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U.S. manufacturing renaissance picks up speed

A Wal-Mart store in Springfield, Ill.

Seth Perlman/AP

The U.S. manufacturing renaissance is real. But is it real enough to make a big difference to the country's economic recovery? Probably not.

Wal-Mart Stores Inc.'s announcement Tuesday that it will purchase an additional $50-billion (U.S.) of American made goods over the next decade added to the growing body of anecdotal evidence that the "reshoring" trend is picking up speed.

Apple Inc. said late last year that it would bring home some of its Asian production, and General Electric Co.has been building new factories in the United States for at least a couple of years. There are dozens of other examples. "Made in America" is back.

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There are many reasons for the renewed interest in American factory production. One is the narrowing of the gap between labour costs in the United States, where the recession has dramatically lowered average wage rates, and Asia, where workers are demanding better pay. Klaus Kleinfeld, the chief executive officer of Alcoa Inc., told an audience in Washington Tuesday that wages essentially have become a non-issue in selecting locations for production facilities. "That's so old school," he said during a panel discussion on manufacturing hosted by the Brookings Institution. "It's so not an issue any more."

Another reason for the shift is a realization that it's beneficial to locate production and research in the same place. (Engineers can come up with the whiz-bang ideas, but if they don't translate to the shop floor, they only are ideas – and you can't put ideas on a shelf.) And perhaps the most important factor behind the U.S. manufacturing resurgence is the country's much heralded energy boom. Natural gas, a power source for factories, in the United States can be purchased at a quarter of the world price. That's real money. A Texas facility that Alcoa once used mostly as a backup now is one of the company's most efficient operations, Mr. Kleinfeld said.

Factory production increased 0.8 per cent in December, after a 1.3 per cent increase in November, the Federal Reserve reported Wednesday in its latest monthly review of industrial production. At 95.1, the Fed's manufacturing index was the highest in December since the end of the recession. On the year, factory output increased 1.5 per cent.

All of this is to the good. But manufacturing can't really be described as a major driver of economic growth in the United States. Factory production grew at an annual rate of 9.8 per cent in the first quarter of 2012, and then slowed dramatically to a rate of less than 1 per cent over the rest of the year, according to Erik Johnson, the U.S. economist at IHS Global Insight.

The domestic market isn't as robust as it used to be, and U.S. exports haven't yet made up the difference. The industry has added more than 500,000 positions since February, 2010, about a quarter of all jobs created during that period. Still, factories cut more than 2.2 million positions during the recession. Mr. Johnson and other economists are skeptical those jobs will be replaced any time soon. IHS predicts manufacturing growth of only 2 per cent in 2013.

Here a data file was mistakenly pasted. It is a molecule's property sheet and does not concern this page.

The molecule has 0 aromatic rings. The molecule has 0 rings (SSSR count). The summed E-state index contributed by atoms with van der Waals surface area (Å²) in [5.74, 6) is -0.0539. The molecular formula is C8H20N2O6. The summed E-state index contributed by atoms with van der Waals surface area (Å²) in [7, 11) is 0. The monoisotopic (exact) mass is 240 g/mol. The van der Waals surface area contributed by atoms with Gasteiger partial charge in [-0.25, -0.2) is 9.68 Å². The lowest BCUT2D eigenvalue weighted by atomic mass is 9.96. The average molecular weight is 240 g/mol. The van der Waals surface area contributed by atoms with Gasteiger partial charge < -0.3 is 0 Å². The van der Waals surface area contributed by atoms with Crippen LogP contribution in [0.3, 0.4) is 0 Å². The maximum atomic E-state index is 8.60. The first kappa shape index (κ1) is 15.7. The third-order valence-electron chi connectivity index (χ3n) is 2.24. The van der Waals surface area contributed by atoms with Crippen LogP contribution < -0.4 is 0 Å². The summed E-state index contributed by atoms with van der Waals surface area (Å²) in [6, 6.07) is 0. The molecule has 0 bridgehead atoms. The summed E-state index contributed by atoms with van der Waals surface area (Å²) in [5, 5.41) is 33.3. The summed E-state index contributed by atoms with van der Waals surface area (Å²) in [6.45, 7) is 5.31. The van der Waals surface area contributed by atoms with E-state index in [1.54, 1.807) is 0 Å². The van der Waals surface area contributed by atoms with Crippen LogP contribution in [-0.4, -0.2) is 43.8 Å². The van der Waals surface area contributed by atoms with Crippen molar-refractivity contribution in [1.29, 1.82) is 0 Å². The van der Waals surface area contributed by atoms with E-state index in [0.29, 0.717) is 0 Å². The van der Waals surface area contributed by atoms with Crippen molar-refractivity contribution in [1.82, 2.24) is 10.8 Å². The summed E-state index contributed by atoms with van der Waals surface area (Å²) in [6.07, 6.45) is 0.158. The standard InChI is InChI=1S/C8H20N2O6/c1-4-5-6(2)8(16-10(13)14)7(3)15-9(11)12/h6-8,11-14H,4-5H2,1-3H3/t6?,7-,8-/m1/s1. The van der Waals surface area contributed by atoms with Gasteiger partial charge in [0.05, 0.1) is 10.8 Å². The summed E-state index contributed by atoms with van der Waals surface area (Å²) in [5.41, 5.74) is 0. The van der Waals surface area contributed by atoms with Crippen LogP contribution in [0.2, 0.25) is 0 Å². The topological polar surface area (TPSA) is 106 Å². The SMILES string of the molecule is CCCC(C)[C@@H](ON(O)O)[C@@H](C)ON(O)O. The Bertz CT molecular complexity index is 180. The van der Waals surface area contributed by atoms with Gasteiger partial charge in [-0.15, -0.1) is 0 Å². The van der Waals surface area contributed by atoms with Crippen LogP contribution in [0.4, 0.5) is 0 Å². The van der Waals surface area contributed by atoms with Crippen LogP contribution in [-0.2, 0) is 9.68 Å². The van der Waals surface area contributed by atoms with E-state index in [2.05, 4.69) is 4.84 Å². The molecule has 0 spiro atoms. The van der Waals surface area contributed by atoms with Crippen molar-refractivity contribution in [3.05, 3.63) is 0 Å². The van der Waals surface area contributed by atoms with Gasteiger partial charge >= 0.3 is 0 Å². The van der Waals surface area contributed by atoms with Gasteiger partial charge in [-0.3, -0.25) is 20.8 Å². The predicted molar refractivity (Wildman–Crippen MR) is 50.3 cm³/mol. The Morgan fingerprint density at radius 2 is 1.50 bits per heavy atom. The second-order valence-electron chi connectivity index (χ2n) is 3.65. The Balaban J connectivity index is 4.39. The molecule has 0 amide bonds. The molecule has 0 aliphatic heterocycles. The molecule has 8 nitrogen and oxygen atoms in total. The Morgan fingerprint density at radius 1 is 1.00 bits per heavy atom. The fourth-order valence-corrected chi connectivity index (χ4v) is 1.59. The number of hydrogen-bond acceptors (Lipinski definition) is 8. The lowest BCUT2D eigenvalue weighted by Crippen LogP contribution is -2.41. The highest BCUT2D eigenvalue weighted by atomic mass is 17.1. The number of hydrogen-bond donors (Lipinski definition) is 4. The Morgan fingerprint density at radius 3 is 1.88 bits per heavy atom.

That's why the tone of the Brookings discussion on manufacturing was more hopeful than triumphant.

The factory renaissance faces barriers beyond sluggish economic growth. A recurring concern raised by Mr. Kleinfeld and his fellow panelists was a shortage of qualified workers. Greg Fischer, the mayor of Louisville, Ky., said 12,000 people applied for 1,000 jobs at a new General Electric plant in his municipality. Only about a quarter of the applicants had the skills for the jobs on offer, said Mr. Fischer, who has put an emphasis on training programs geared to employers' needs.

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A byproduct of the "offshoring" era is that the U.S. lost a generation of the highly skilled machinists that make factories run. This is an acute issue because the existing factory work force is aging. The problem is there aren't a lot of replacements in the pipeline because younger students have no idea there are good jobs to be had in manufacturing, Mr. Kleinfeld said.

"You have to make manufacturing sexy again," he said.

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About the Author
Senior fellow at the Centre for International Governance Innovation

Kevin Carmichael is a senior fellow at the Centre for International Governance Innovation, based in Mumbai.Previously, he was Report on Business's correspondent in Washington. He has covered finance and economics for a decade, mostly as a reporter with Bloomberg News in Ottawa and Washington. A native of New Brunswick's Upper St. More


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